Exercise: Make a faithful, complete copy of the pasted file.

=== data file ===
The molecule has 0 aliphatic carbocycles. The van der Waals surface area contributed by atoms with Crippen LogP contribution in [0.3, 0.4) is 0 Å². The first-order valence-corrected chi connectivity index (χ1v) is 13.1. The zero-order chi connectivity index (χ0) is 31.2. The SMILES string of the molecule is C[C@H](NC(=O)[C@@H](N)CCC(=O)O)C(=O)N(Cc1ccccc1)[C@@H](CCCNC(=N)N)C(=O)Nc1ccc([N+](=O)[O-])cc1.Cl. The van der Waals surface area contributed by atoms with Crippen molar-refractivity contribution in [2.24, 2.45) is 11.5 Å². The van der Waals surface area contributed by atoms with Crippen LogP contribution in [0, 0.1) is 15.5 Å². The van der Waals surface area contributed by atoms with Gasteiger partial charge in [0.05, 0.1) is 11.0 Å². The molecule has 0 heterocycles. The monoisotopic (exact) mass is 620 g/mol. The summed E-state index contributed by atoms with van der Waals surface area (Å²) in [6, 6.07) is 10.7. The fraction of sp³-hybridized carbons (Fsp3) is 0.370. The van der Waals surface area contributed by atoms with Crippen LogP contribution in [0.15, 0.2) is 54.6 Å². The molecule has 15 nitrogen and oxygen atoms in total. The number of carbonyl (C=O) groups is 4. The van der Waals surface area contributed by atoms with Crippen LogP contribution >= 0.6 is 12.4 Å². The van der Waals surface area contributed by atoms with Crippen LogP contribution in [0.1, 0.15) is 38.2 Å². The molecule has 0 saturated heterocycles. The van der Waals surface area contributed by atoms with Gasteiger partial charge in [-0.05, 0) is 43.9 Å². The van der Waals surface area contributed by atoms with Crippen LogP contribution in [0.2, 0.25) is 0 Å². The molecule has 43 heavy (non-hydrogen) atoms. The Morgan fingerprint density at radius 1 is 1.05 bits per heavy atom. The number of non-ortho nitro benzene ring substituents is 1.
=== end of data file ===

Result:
The molecule has 0 aliphatic carbocycles. The van der Waals surface area contributed by atoms with Crippen LogP contribution in [0.3, 0.4) is 0 Å². The first-order valence-corrected chi connectivity index (χ1v) is 13.1. The zero-order chi connectivity index (χ0) is 31.2. The SMILES string of the molecule is C[C@H](NC(=O)[C@@H](N)CCC(=O)O)C(=O)N(Cc1ccccc1)[C@@H](CCCNC(=N)N)C(=O)Nc1ccc([N+](=O)[O-])cc1.Cl. The van der Waals surface area contributed by atoms with Crippen molar-refractivity contribution in [2.24, 2.45) is 11.5 Å². The van der Waals surface area contributed by atoms with Crippen LogP contribution in [0, 0.1) is 15.5 Å². The van der Waals surface area contributed by atoms with Gasteiger partial charge in [0.05, 0.1) is 11.0 Å². The molecule has 0 heterocycles. The monoisotopic (exact) mass is 620 g/mol. The summed E-state index contributed by atoms with van der Waals surface area (Å²) in [6, 6.07) is 10.7. The fraction of sp³-hybridized carbons (Fsp3) is 0.370. The van der Waals surface area contributed by atoms with Crippen LogP contribution in [0.15, 0.2) is 54.6 Å². The molecule has 15 nitrogen and oxygen atoms in total. The number of carbonyl (C=O) groups is 4. The van der Waals surface area contributed by atoms with Crippen LogP contribution >= 0.6 is 12.4 Å². The van der Waals surface area contributed by atoms with Crippen LogP contribution in [0.1, 0.15) is 38.2 Å². The molecule has 0 saturated heterocycles. The van der Waals surface area contributed by atoms with Gasteiger partial charge in [-0.05, 0) is 43.9 Å². The van der Waals surface area contributed by atoms with Crippen LogP contribution in [0.2, 0.25) is 0 Å². The molecule has 43 heavy (non-hydrogen) atoms. The Morgan fingerprint density at radius 1 is 1.05 bits per heavy atom. The number of non-ortho nitro benzene ring substituents is 1.